ERA Now


equal-means-equal

Feminist has become a dirty word. So often people feel uncomfortable openly identifying as a feminist because of the misguided notion that the term means that women should have power over men or that it is a euphemism for “man-hater.” Feminism is the belief that men and women should have equal rights If you believe in that, congratulations you’re a feminist! Both men and women can be feminists. Now more than ever it is important for closeted feminists to come out into the open.

Because women, you do not have equal rights as men. Or to be more accurate, you do not have a legal basis for equal rights under the Constitution. And it’s not your fault for believing you do, as most of the United States population is living in inconceivable ignorance of this fact, falsely assuming that equality between the sexes is defined in the Constitution.



When our founding fathers wrote the Constitution more than 200 years ago, women didn’t have an independent personal identity separate from their husbands, or if they were single their fathers. They never assumed women – even the few privileged ones that were literate – would read it. Women hadn’t yet gained the right to vote or hold property outside of marriage; it protected only the rich white man. To achieve equality for all citizens, The Equal Rights Amendment needs to become a part of our Constitution. Originally written by Alice Paul in 1923 shortly after women won the right to vote it took almost four decades for it to pass both the House and the Senate in 1972 however, it received only 35 of necessary 38 state ratifications by the 1982 deadline.

Since then a few staunch supporters have attempted to make headway in getting the bill reintroduced to Congress, most notably being Patricia Arquette, who took the opportunity to address this issue when picking up numerous accolades for her performance in the film Boyhood, yet it failed to gain much traction. “People are unaware of it. It doesn’t affect them in their daily lives especially if you’re in the upper classes.” stresses Elizabeth Jagger, model and daughter of Mick. “It makes people feel very uncomfortable owning up to the fact that their country doesn’t have equality between men and women. Until people own up to that, their much happier being denial.”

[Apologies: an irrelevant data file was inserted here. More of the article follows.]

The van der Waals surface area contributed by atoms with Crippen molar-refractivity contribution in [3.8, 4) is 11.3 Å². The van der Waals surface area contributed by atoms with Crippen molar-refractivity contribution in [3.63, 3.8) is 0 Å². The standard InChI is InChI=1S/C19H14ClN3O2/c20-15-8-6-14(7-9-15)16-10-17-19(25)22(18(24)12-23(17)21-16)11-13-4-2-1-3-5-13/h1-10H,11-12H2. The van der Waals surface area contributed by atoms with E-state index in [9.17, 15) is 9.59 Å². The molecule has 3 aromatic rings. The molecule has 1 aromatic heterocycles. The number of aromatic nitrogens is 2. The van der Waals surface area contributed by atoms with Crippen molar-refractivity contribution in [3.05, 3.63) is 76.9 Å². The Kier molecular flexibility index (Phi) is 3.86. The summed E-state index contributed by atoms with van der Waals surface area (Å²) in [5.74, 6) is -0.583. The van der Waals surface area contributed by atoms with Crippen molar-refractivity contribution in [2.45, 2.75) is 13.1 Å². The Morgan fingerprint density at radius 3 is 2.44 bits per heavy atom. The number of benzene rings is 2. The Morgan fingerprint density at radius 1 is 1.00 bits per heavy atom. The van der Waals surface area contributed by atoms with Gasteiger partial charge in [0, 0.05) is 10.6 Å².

Grabbing headlines in January for spraying ERA Now on the Capitol Building, female performing artist Natalie White is intent on promoting an issue that has received little mainstream media attention. “You have to do something that gets attention for your cause or nobody would be talking it. You know, 96% of Americans don’t know about this. The best way to do it, is read it in the newspaper. These days you have to do something really outstanding and radical to get noticed by the newspapers. Unfortunately, that’s the only way people are going to get this message.” White incorporated the theme of equality for women into her show, Natalie White for Equal Rights. As anyone who caught her 2013 exhibit Who Shot Natalie White knows, White is far from shy about disrobing, especially for a cause she has made her life’s mission and will not be body-shamed out of it from her detractors. “If me getting naked gets people to talk about the Equal Rights Amendment, so be it. Because before that nobody I knew, knew about the Equal Rights Amendment. If I can use my body and what it means against the people that are telling me I shouldn’t be able to use it for the cause of women’s rights, then I’m going to do it. It’s about using the enemies’ voice against them.”

Thousands marched in solidarity at Women’s March in Washington DC, including Jagger and White. However, Jagger was disappointed in the narrative the media took of the event. “The majority of the press from the women’s march wasn’t focusing on the importance of women’s rights, it was focusing on how much everyone really didn’t like Trump. Donning a beige custom created catsuit for the occasion with the phrases, “Equal Rights Amendment” and “Ratify” emblazoned in red paint, there’s no mistaking Jagger’s intention for attending the event. “We want our first view to be positivity not negativity and we’re inviting everyone to be in on this. Its equality, we’re not anti-anything. It would be nice if the general media supported us, but currently they have not been printing the full story. They haven’t been looking at what we’re trying to accomplish.”



Although The Equal Pay Act of 1963 abolished wage inequality between the sexes, many women – especially minorities have a hard time receiving equal pay without the Equal Rights Amendment in the Constitution. White is justifiably invigorated by this, “If a white man found out they were getting paid 54 cents to the dollar of someone else, they just wouldn’t go to work. Women are sacrificing for their families, themselves and the companies they work for by taking so much less pay. Its time women to stand up for themselves and say that I’m not going to take anything less.” What’s more alarming is that the United States ranked 45 on the 2016 World Economics Forums’ Global Gender Gap Report, below many European countries that have equal rights. Jagger points to the fact that many European countries take a much more progressive stance. “In large European countries, they have wonderful maternity and paternity paid leave for work, as far as I know. So, men and women there are enjoying a lot more equality than men and women in America.”